Still, the AP6 idea is starting to gain momentum. British Prime Minister Tony Blair, though an ardent Kyoto supporter, has voiced his approval. One selling point is the AP6 theory, based on computer modelling, that if China and India were to adopt current best practice techniques for all their new power plants, that would reduce worldwide greenhouse gas emissions by 1.5 per cent.
Canada is not the only nation kicking the tires of this new group. A handful of others have been sniffing around, according to news reports. And prominent business groups in Europe and Southeast Asia have also been talking up its potential.
In many respects the jury is still out on this venture. Is it simply PR for the Kyoto-bashers? Or real enviro-politick for the developing world?
Or is it merely about selling coal?
The coal pact
That is the other nickname for the AP6 and when you look at economics of the world's cheapest, most abundant and arguably most polluting energy source – king coal – it is not hard to see why.
China is the world's biggest coal user, for its generating plants and its steel mills. And though it has plenty of its own reserves, its mines are backward and dangerous and, at its current rate of growth, forecasters predict it will need to import much more in coming years.
What's more, the four Asian members of the AP6 account for over half the world's steel production. Steel needs coal, both for electricity and the coking process. And Australia, which reportedly hatched this AP6 idea in the first place, and the U.S. are both big coal exporters looking to expand in the Asian and Indian markets.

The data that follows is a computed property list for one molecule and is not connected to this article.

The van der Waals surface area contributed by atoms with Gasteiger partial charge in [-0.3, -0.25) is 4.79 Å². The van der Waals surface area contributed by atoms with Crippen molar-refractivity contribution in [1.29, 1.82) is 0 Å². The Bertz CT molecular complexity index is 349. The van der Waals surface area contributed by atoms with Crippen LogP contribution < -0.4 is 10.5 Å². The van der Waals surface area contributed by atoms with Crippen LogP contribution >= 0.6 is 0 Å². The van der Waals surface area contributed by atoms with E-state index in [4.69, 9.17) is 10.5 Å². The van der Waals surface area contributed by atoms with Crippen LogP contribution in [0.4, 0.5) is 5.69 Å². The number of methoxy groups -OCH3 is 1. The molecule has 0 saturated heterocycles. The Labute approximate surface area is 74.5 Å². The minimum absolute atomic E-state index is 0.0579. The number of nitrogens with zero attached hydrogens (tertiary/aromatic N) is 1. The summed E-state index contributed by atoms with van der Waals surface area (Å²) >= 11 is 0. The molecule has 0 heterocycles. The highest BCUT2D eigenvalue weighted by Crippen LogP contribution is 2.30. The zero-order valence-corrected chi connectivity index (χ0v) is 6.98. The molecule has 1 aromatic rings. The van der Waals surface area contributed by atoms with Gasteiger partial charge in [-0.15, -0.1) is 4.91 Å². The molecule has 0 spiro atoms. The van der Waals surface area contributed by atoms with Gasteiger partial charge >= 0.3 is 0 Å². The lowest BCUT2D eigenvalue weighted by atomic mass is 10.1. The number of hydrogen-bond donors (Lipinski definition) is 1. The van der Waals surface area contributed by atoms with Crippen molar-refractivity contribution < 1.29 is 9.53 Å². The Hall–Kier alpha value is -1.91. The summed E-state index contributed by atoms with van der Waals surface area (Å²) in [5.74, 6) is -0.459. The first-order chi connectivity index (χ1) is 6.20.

It's not hard to connect the dots here. Nor is it difficult to see the attraction in joining the AP6 for someone like Stephen Harper especially.
Australia's biggest competitor in Asian steel markets is Alberta-based Fording Coal, the CPR spin off (annual revenues $2.1 billion) that mines one of the purest and hardest metallurgical coals in the world.
Joining AP6 gets Canada in on the ground in one of the niftiest buyer-meets-seller-meets-hi-tech-enviro marketplaces for coal extraction, power plant development, steel and aluminum mill construction and cement kilns for the fastest growing economies around.
It also allows Harper to showcase – and this is long overdue – the fact that Alberta is not simply the capital of redneck oil grunts, it is also one of the more innovative places in the world when it comes to curtailing greenhouse gas pollution and burning what is now being called "clean coal."
In fact, Alberta's Genesee 3 power plant is one of the cleanest in the world and one of the province's biggest clean coal innovators is former Encana chief Gwyn Morgan who has just become Harper's new $1 a year guy in Ottawa.